No talk? Ha! Not in my house. Just this morning I was complimented by a neighbor we met on our walk on how super attentive Davie is. I gave her a "leave" command when she focused on the neighbor's Cocker spaniel, and she instantly shifted her focus back to me cause it's practiced to a default, and then I kept her attention by being chatty and telling her how sweet and brilliant she is and she was totally glued to me, prancing beside me in a perfect heel and with perfect attention. We looked fantastic and I keep my reputation for another day. And, by the way, Davie was off-leash, like she usually is in our neighborhood.
I talk to my dogs - all the time. Dogs have receptive human language skills, and why one would deny them the opportunity to learn what we mean when we open our mouth beats me. Both our girls know many words and respond to the ones that are really relevant to them even when they are part of a sentence. And that is not unique. Many of my friends and clients who treat their dogs like we do report the same.
The downside is that our dogs are paying attention when we talk all the time and respond when they hear a word they know. When I casually ask Mike if he wants to "go" for a leisurely stroll around the block, Davie and Will erupt in noisy, excited barks. Maybe that's why Millan doesn't talk to dogs? The association to certain words takes them out of the calm-submissive state.
No look? Not happening in my house either. The opposite happens. Eye contact is the very first thing I teach a new dog, and is also what I emphasize with my clients. Suzanne Clothier, author of the book "If Bones would Rain from the Sky", says that offered and prolonged eye contact is a sign of deep connection and I agree.
When Davie and Will offer eye contact, or respond to their name with eye contact, I know that I have their attention and can follow up with a command. If they offer it in a new situation, it is a signal that they are unsure and I can take action to make them feel relaxed and safe again. And if they see a squirrel and make eye contact, they are asking permission to chase - eye contact as the canine way of saying "please" or "I want".
Accepting eye contact from strangers is an important thing every dog should learn. Especially dogs that fear people; are insecure around them. They become more reactive when they feel paid attention to. Paying attention to a dog by looking at him is exactly what people do. Especially people that fear dogs. Millan can tell his visitors at his compound not to look at the dogs, but in real life, if you walk your Amstaff or Rottie down the street, people will look. You can bet on that. What you gonna do? Yell nonstop "don't look at my dog"? Not functional, which means that every dog should be desensitized to accept eye contact.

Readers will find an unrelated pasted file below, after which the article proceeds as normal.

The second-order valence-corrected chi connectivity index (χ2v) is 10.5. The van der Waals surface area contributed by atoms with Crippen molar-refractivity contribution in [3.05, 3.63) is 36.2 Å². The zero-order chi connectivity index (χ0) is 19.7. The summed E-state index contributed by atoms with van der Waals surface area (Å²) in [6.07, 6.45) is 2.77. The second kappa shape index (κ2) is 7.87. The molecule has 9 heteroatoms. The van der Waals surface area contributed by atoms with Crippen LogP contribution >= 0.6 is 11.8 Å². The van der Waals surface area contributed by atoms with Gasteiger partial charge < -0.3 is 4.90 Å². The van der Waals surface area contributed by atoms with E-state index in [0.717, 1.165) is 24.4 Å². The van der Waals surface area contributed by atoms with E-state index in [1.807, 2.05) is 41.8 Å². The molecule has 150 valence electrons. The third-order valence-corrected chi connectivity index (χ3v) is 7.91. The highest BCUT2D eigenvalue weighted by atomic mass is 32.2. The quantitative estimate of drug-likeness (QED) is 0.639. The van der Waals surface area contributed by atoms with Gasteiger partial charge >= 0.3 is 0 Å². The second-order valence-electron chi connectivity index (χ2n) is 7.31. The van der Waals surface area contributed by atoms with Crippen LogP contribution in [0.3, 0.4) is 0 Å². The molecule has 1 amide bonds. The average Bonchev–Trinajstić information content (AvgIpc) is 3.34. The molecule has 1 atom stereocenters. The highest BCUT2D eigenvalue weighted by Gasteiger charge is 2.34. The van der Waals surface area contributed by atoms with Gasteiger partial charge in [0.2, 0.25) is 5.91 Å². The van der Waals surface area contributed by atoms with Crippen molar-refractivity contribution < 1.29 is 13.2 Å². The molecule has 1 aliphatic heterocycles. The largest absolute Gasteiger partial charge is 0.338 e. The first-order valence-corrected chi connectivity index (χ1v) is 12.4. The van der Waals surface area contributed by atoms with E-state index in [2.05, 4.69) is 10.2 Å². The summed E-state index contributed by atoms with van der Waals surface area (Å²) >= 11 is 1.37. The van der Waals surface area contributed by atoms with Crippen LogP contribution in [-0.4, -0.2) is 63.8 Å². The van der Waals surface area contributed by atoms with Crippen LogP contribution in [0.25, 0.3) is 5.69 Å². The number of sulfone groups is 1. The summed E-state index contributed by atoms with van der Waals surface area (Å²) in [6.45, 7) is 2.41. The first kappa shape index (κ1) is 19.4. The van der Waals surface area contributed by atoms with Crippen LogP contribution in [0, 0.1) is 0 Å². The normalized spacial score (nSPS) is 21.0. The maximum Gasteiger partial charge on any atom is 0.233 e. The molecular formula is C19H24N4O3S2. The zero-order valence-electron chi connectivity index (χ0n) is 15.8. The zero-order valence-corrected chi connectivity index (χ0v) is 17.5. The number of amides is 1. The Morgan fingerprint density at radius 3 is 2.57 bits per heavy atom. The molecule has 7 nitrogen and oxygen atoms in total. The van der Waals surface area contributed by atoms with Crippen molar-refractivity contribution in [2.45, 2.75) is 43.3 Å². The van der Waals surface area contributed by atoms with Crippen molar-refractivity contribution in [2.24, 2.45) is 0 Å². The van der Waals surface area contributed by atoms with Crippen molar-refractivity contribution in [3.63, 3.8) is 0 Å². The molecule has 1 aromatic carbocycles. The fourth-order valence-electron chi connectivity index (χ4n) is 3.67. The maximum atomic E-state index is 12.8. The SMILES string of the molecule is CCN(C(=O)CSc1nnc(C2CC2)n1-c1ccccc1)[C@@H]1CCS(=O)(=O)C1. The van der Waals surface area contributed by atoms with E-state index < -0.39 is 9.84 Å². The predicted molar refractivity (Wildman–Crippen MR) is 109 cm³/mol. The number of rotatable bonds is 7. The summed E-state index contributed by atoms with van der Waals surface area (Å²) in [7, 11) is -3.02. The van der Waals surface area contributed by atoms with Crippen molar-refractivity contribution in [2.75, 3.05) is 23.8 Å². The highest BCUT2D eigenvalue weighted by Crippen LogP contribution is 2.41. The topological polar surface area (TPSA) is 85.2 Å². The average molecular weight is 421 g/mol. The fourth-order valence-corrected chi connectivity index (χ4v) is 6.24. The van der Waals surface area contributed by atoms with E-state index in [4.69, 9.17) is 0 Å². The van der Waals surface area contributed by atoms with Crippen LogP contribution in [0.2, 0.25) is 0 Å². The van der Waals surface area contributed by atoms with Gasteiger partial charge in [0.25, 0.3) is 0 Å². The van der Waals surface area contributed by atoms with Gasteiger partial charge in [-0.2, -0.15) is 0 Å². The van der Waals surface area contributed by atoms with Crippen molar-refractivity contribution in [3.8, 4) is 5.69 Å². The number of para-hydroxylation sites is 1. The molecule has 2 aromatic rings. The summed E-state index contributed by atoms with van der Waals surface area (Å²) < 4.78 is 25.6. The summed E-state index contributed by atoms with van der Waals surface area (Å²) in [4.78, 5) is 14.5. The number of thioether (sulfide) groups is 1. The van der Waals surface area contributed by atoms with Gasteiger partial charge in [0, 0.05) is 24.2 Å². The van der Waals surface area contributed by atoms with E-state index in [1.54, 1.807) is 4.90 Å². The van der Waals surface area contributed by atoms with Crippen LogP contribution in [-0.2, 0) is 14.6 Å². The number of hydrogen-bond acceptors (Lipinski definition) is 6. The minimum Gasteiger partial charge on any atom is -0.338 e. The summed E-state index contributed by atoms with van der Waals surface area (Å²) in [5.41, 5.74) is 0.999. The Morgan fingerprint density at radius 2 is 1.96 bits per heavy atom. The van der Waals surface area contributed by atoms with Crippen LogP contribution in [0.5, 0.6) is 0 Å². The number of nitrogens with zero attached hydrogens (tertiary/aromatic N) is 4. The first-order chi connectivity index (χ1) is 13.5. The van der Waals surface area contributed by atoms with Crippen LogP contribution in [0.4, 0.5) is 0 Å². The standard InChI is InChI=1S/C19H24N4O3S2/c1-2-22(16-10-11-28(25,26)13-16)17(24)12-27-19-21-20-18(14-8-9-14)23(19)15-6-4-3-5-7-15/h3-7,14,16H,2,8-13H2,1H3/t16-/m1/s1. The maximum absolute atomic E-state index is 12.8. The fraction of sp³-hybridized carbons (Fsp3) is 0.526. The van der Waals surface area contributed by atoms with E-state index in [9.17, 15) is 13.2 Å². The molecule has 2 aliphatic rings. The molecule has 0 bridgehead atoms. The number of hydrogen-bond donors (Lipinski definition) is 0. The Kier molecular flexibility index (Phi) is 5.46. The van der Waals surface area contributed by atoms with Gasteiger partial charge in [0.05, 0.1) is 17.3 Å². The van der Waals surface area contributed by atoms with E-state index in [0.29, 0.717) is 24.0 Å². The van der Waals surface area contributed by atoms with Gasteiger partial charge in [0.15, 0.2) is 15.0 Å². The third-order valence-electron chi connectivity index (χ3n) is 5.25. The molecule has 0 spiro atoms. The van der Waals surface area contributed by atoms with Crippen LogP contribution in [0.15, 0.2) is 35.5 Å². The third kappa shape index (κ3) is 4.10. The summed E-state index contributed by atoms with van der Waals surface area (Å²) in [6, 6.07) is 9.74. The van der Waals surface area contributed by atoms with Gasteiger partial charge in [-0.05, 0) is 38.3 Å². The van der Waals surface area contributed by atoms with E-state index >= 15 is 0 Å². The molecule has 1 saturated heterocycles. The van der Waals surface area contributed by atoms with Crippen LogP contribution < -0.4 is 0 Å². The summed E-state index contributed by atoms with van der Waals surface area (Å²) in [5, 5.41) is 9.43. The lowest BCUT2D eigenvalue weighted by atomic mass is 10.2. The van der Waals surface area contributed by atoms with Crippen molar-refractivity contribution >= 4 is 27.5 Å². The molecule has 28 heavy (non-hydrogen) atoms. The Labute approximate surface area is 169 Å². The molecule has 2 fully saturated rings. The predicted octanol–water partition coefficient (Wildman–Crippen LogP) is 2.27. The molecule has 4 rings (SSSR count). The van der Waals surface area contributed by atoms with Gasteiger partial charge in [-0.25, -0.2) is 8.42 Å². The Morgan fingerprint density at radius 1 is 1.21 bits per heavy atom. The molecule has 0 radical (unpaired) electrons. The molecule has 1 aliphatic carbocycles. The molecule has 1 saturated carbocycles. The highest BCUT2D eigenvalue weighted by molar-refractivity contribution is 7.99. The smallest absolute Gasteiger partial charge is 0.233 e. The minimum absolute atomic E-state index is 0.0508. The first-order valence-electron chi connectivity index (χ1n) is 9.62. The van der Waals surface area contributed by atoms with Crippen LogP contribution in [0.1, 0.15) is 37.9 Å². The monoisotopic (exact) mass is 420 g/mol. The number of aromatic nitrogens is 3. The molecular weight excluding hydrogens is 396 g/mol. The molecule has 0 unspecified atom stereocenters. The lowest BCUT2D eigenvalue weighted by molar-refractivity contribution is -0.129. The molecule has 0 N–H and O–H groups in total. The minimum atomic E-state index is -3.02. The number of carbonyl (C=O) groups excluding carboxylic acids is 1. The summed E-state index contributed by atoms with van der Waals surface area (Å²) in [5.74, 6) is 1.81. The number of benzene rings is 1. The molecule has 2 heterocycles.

No touch! That also doesn't happen in my house. Anybody who knows us and our dogs knows that they live in paradise. The price they pay is to have my hands in their hair, and being hugged and kissed.
Having said that, Millan does have a point with the no-touch rule. Many dogs become hyper-aroused when touched, especially with fast and repetitive patting. In that state they are squirmy, grabby and mouthy. Often I meet clients with an already charged up juvenile, and hands-on patting or pushing, or even stroking, causes her to go over the top.
Some people can't keep their hands off a dog who's sleeping. I know, they are super cute when asleep, but everyone has the need to chill undisturbed. If constantly interrupted, the dog becomes over-stimulated and again overly charged up. Just because your dog wants to lay beside you doesn't mean she wants your hands all over her all the time.
I frequently recommend to back off a little with the touching and give the pooch some space.
And definitely hands-off as far as strangers go. I have a strict rule: unless my dogs want to be touched by someone we meet on the walk or park, and they clearly indicate that, which almost never happens, I don't allow anybody to touch my dogs - like I wouldn't allow just anybody to hug my child.